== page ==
(####) Though it was higher specced- the CDTV was essentially based around an A500-level Amiga, whereas the CD32 was A1200-spec (which the CDTV probably should have been in the first place; the Amiga might have survived better if the A1200 had come out 18 months earlier).

    2. Nick Ryan Silver badge

      Because Commodore lost the plot. :(

      While it appeared that they languished on their success they were developing some remarkable new systems to replace it with - I had the technical details of some parts and they really were very clever, efficient and way ahead of their time. Unfortunately they struggled with the hardware development including one point where, according to hearsay (I lost my contacts within Amiga HW dev at this time) they had to reverse engineer their own chipsets as they'd "lost" the designs; I still don't understand this or know the truth behind it. One of the more interesting developments that they were apparently attempting was hardware windowing support where each window could have it's own colour palette, colour depth and (possibly, was never sure on this) even DPI resolution. This was an evolutionary change from the multiple screen system where each screen could have its own resolution and could be split vertically (horizontal bands of differing display modes), simultaneously splitting the screens horizontally as well and effectively creating hardware windows would have tasked the chip designers somewhat but the efficiency and performance could have been amazing had they pulled it off.

      As a result of Commodore's failure to capitalise on their success they let the (initially) technically inferior PCs overtake them in the market and with the opening up of the PC market by OEMs and the subsequent reduction in costs Amiga's fate was effectively sealed.

    3. Terry Barnes

      Whole books have been written on the subject, but there were a few key things.

      Commercially, commodore didn't spend enough on R&D or promotion. They were used to the very long life cycle of the C64 and presumed the Amiga could survive in the same basic format for a decade.

      Technically, moore's law means that commodity hardware (x86 PCs) always wins. What can only be achieved on custom hardware today will be done cheaper and better on standard hardware tomorrow.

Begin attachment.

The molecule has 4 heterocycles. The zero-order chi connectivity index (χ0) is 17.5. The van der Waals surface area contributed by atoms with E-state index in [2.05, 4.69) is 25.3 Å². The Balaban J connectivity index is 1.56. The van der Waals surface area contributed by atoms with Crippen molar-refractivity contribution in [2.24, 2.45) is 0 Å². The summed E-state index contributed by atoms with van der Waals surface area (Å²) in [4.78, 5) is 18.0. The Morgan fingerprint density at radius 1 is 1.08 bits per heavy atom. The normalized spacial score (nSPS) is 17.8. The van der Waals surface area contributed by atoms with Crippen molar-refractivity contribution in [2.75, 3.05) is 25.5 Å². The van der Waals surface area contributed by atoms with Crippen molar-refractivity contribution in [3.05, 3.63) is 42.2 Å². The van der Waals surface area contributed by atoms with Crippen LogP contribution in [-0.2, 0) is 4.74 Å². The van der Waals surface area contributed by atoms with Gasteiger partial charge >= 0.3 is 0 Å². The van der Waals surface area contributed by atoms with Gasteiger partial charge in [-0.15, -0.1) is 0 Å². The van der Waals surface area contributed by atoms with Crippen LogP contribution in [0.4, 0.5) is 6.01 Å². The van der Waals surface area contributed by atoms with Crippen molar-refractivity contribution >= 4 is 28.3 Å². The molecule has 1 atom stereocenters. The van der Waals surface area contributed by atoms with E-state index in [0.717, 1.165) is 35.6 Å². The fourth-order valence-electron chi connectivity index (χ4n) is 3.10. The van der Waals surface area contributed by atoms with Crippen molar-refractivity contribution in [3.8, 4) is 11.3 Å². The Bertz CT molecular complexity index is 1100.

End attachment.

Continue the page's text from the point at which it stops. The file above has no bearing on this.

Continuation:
Piracy saw developers move to machines perceived to be more secure - the cartridge and CD based consoles.

      There are many other issues but the last one I'll mention is architecture. It's cleverness was also it's downfall. All the clever interplay between chips and systems and RAM limited the ultimate speed of the machine. You have to break the tight integration to go faster, but doing that breaks the backward compatibility of software that talks directly to the hardware. A faster Amiga wouldn't have run any Amiga software. The tech reached the end of the line. Modern Amiga implementations that are faster retain compatibility only through emulation.

      1. Destroy All Monsters Silver badge

        Technically, moore's law means that commodity hardware (x86 PCs) always wins. What can only be achieved on custom hardware today will be done cheaper and better on standard hardware tomorrow.

        The Amiga as the Lisp machine of home computing?

        With the onset of the "AI winter" and the early beginnings of the microcomputer revolution (which would sweep away the minicomputer and workstation manufacturers), cheaper desktop PCs soon were able to run Lisp programs even faster than Lisp machines, without the use of special purpose hardware. Their high profit margin hardware business eliminated, most Lisp machine manufacturers went out of business by the early 90s, leaving only software based companies like Lucid Inc. or hardware manufacturers who switched to software and services to avoid the crash.

        I can live with that.

        1. JEDIDIAH

          ...and again, get off my lawn!

          All of the 68K's were fine machines, especially considering what the state of the PC clone market was like and what MS-DOS and Windows were like. When I finally defected to monopoly ware in 94, I nearly came straight back because of what WinDOS could do to what was ample RAM on a 68K machine.

          Amigas were really not that far behind typical PCs of the time. They certainly weren't behind PCs at all in terms of multimedia capabilities.

    4. Anonymous Coward
      Anonymous Coward

      There are many contributing factors towards Commodores demise - no one reason - see the wikipediia article if you're that interested. One mans' opinion based on the following:

      In 1991 I bought an Amiga 1200 -on the way added a 1230 50Mhz accelerator & 8MB of RAM and in later a 56k modem, 4GB hard drive and 8xSCSII CD-ROM.